Like every time she laid eyes on her sister, Alethea involuntarily recalled the day she had last seen Delina in their home, the day before the younger girl was taken to the temple of Artemis to serve the goddess of the moon and the hunt, the goddess of the young and their purity. Almost seven years had come to pass, and with each year, Alethea’s relief grew like a flower no longer barred from the sun. She rarely gave voice to it, yet she could not doubt Delina’s painful awareness of how her presence had cast a shroud of gloom over the oikos. The dreams, the hallucinations, the screams. The odd turns of speech and the ever-present burden of caution—these were the burdens lifted from her family’s shoulders when she accepted the cloak of a venerated priestess. She had done it willingly, though, and the temple was not only a sanctuary to Artemis but a sanctuary for her own dwindling thoughts.
Alethea took another step forward, lips curved. ‘How is my little sister?’
‘Well, thank you.’ Delina plucked at the flowers heaped in her lap, spreading them out as if to prepare the crafting of a flower crown. ‘What brings you?’
‘I suppose you’ve heard of my impending wedding?’ Even you must know by now. It’s been half a month.
Delina sat silent for a moment. The roundness of her cheeks, the soft jawline, the slightly up-turned nose, and her short stature made her appear younger still than her sixteen years. Only her eyes, which bore a striking resemblance to Myrrene’s hawk globes, testified to the sharp knowledge held in her head.
‘She’s displeased to lose another virgin to matrimony.’ Delina’s voice was as faint as a breeze, as if there was no air in her lungs to give it force. Yet she spoke with such austere certainty that the most seasoned war lord would not have dared question a single word. Her mouth was puckered as if sucking on an olive, lips pricked red. Alethea remembered how her sister used to pinch her lip with the tip of her nails whenever the voices in her head became too loud—perhaps she still did.
‘Artemis? She has more precious ones than me, I’m sure.’
A flicker of coldness crossed Delina’s face. ‘You will not be wed, for there are obstacles. Bloodshed.’
Curiosity rippled through Alethea’s body. ‘Because of me?’
‘No. Because fate wills it. Because hostilities among men never truly die, but spark again and again until all their sons have bled out in the plains.’
‘You mean Athens is growing too powerful, reaching for what is not theirs.’
Delina gave no answer. She had returned her attention to the garlands of flowers in her lap, entwining them with her thin, bony fingers. A few moments passed in silence before her frail voice cut through the air again like a brittle blade about to snap in two. ‘You ought to make yourself pretty for the festival. You still make yourself pretty?’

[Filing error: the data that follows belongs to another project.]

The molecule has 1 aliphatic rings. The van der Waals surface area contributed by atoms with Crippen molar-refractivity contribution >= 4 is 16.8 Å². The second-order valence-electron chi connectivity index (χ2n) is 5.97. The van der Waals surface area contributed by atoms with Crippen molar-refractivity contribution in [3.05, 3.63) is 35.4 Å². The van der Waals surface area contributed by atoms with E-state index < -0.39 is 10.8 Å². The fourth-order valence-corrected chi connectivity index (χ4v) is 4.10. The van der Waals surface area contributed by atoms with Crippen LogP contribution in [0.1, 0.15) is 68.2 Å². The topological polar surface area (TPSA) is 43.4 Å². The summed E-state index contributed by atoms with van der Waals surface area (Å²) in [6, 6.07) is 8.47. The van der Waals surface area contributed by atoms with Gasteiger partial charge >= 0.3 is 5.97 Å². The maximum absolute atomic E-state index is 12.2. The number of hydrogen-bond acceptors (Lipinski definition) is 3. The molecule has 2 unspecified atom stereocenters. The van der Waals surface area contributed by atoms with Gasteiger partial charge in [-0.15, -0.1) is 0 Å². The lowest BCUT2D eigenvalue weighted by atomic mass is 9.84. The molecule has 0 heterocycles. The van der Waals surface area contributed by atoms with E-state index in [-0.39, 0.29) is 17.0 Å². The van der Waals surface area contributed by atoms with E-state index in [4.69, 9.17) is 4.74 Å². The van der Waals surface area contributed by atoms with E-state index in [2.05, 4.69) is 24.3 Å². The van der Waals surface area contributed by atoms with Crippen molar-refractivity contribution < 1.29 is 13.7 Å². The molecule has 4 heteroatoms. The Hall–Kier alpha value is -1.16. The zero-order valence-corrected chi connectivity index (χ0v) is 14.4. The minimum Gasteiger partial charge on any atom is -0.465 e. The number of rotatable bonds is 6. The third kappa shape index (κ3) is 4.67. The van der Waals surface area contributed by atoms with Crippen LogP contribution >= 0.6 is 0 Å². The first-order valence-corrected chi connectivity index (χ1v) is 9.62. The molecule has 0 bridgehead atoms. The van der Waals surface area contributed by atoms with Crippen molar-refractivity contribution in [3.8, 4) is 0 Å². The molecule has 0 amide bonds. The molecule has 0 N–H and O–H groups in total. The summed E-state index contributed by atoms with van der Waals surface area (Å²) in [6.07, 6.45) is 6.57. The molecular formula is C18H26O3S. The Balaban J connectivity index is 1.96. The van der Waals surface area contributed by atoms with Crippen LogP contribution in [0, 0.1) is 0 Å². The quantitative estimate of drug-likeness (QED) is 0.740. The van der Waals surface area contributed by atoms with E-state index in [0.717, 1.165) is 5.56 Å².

Alethea pursed her lips. ‘Not as often as our mother would like, and still they have a match for me. Perhaps Artemis will make me hideous, if she wishes to keep me in her realm.’ Such words were dangerously close to slandering the gods, and she regretted them the second they left her lips. ‘Forgive me. Will you come, too?’
Delina showed her teeth in a rare smile. ‘No. If people want to hear what I have to say—what the gods have to say—they can come here and I’ll receive them. They would think I spoiled their fun if I came to their feasts.’
‘You always say they.’
‘If I were one of them, I wouldn’t be here.’
No, no I suppose you wouldn’t. But many envy your lot, many want to be closer to the deities.
Alethea left her sister thus. As she walked back to the oikos, she tinged at Delina’s foreboding. Athens was hoarding wealth from her allies like a rat hoarding food, and Sparta’s soldiers were weary from training. A war would be a time of leisure in comparison.
The Hyacinthia was a festival to marvel at. The legend told the tragic story of Hyacinth, a prince of Sparta, whose beauty could have made the gods envious, or worse, could make them fall in love with him, a mere mortal. The young prince chose to give his affection to Apollo, and visited his sacred lands, indulging in everything the god would show him: the flowers, the magnificent cattle, the wide-stretched grounds. This brought the wrath of the western wind Zephyros, who also desired Hyacinth’s love. Hence, as Apollo threw a discus, Zephyros changed its course so that it struck Hyacinth’s temple, wounding him fatally. Though Apollo used all his powers of healing, the god could do nothing to save his lover, but transformed him into a flower, so that he might live on in another shape: the hyacinth.
The story was one of Alethea’s favourites; there was something utterly captivating about the infatuation of one divine with one earthly, and how something so trivial as a gust of wind could wreck every chance of happiness.
The festival lasted for three whole days. The first and the third were solemn in spirit, dedicated to mourning the death of the hero and making sacrifices to family members who were dead also. The second day, however, was like the golden yolk of the egg, so brimming with music and dancing that one had no choice but surrender to the mirth. This was no day for sorrow, but for singing the glory of the gods and the passion that was the heart of the myth.